Sunday, May 20, 2007
Relative difficulty: Medium
THEME: "More Headlines That Make You Go 'Huh?'"
I was not aware that there had been an original "Headlines That Make Me Go 'Huh?'" for me to have more of. That was a terrible sentence, but I sincerely hope that you followed it anyway. All these theme answers are cute, but all of these variations on "Man Bites Dog" are more clever than they are truly funny, and with no real link among theme answers besides a capacity to be misread, the theme added a good deal to solving time without adding a commensurate amount of pleasure to the experience [theme answers aren't really variations on "Man Bites Dog." I just like that movie and its botched headline title]. This is all to say that I'm not the biggest fan of this type of humor, but I do admire the puzzle's cleverness.
Your theme answers, ranked, objectively, from worst to best:
- 39A: Ambiguous headline about a protest? (March Planned for August) - First of all, worst headline ever - if the passive voice PLANNED is your verb, you aren't grabbing anyone. Second, no one but a space alien is going to misread this headline.
- 81A: Ambiguous headline about a California drug bust? (Feds Discover Crack in L.A.) - I'm guessing the ambiguity here has something to do with earthquakes and fault lines, but in my mind all I see is a plumber's CRACK.
- 120A: Ambiguous headline about attorneys' pro bono work? (Lawyers Give Poor Advice) - Lawyer joke + noun/verb switcheroo = C+
- 142A: Ambiguous headline about a stolen Stradivarius? (Man Gets Year in Violin Case) - well this is just silly. He'd never fit.
- 25A: Ambiguous headline about a man charged with killing his attacker? (Court to Try Beating Victim) - violence against crime victim: Funny.
- 63A: Ambiguous headline about school closings? (Teacher Strikes Idle Kids) - violence against schoolchildren: Funnier.
And your winner:
- 101A: Ambiguous headline about a vagrancy statistic? (City's Homeless Cut in Half) - horror movie violence against the most unfortunate people alive: Funniest.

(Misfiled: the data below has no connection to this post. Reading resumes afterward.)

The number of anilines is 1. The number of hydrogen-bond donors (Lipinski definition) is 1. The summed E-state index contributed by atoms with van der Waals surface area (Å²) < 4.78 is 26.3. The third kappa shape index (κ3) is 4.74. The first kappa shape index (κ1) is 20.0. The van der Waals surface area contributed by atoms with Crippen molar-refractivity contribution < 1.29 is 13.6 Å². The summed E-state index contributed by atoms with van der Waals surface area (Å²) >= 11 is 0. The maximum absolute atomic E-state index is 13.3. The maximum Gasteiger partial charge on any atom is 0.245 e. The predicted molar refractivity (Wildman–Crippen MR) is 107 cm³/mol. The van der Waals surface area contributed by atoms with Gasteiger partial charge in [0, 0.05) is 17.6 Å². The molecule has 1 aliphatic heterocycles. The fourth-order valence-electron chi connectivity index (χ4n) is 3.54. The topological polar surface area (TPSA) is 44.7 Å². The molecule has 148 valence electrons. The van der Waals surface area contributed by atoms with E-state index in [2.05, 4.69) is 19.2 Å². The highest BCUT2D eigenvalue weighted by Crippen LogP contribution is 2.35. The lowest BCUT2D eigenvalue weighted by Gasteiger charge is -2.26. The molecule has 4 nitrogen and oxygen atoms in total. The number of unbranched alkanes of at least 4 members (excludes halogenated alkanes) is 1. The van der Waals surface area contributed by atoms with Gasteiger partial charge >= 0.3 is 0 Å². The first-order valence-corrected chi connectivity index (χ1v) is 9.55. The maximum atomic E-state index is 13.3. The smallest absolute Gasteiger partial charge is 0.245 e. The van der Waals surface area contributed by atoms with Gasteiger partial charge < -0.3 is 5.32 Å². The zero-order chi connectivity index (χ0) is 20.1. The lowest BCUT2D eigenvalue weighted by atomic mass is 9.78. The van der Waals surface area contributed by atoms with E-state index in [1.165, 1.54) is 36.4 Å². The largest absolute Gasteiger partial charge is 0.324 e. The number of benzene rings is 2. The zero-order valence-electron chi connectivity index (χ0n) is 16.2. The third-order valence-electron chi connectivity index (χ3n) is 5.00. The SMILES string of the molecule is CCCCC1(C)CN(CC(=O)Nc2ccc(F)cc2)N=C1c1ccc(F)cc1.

Some People I Didn't Know (or Know Well)
- 10A: Former Connecticut governor Ella (Grasso) - name sounds familiar, can't place her (besides in Connecticut)
- 117A: Country singer Carter (Deana)
- 20D: Irish patriot hanged in 1803 (Emmet) - Sorta know him from crosswords, and that's all
- 116D: N.F.L. running back Barlow (Kevan) - When you have to go to a C-list football player to find someone who has the name you want, that should tip you off that it's not really a name at all.
Here are some ugly company names that all start with "A"
100D: Company with a "spokesduck" (Aflac) - remember when Pets.com had a spokespuppet? And Diane Sawyer interviewed it as if that weren't the most demeaning thing that could ever happen in her career? Good times.
125D: Transmission repair franchise? (Aamco) - I had AMOCO. That was wrong.
131D: Film brand (Agfa) - Mmm, Pig Latin. Nice. Subtle.
As an erstwhile medievalist, it is my duty to object to any medieval clues that I deem ... objectionable. First, why clue the year 1053 as simply 99D: 11-century year (MLIII) when so many clue-worthy events happened that year. For instance, according to this (hilarious) promotional video, Jesus Christ was born in 1053. Not important enough for you? And - slightly more seriously - why is ST. LEO the answer to 97D: Fifth-century pope? When he was a "fifth-century POPE," he was not a SAINT (although, strangely, I couldn't find any info on his canonization).
There are a couple great drinking words in the puzzle today: 106A: Moonshine (hooch) and 75D: Lush (dipso) - the drunk Teletubby. I had TRIPE instead of DRECK for a while at 67D: Schlock. I thought the cluing on 61D: Abnormal plant swelling (edema) was a little odd - isn't EDEMA "Abnormal person swelling" too? My doctorate is of the philosophical variety, and yet I'm pretty sure I'm right. I'd like to welcome TOR (87A: Rocky peak) back to the puzzle - this former king of krosswordese has been strangely absent this past year. I hope to see him more in the future. Not as much as I see @#$#-ing TSARS (93A: Peter and Paul, but not Mary), but still, more. Lastly, I didn't want Mr. Abel to think his cross-grid coffee pairing - MOCHA (5A: Yemeni port famous as a source of coffee) and JAVA (139D: Joe) - had gone unnoticed, or unappreciated. I'm off to have some coffee of my own now.
Signed, Rex Parker, King of CrossWorld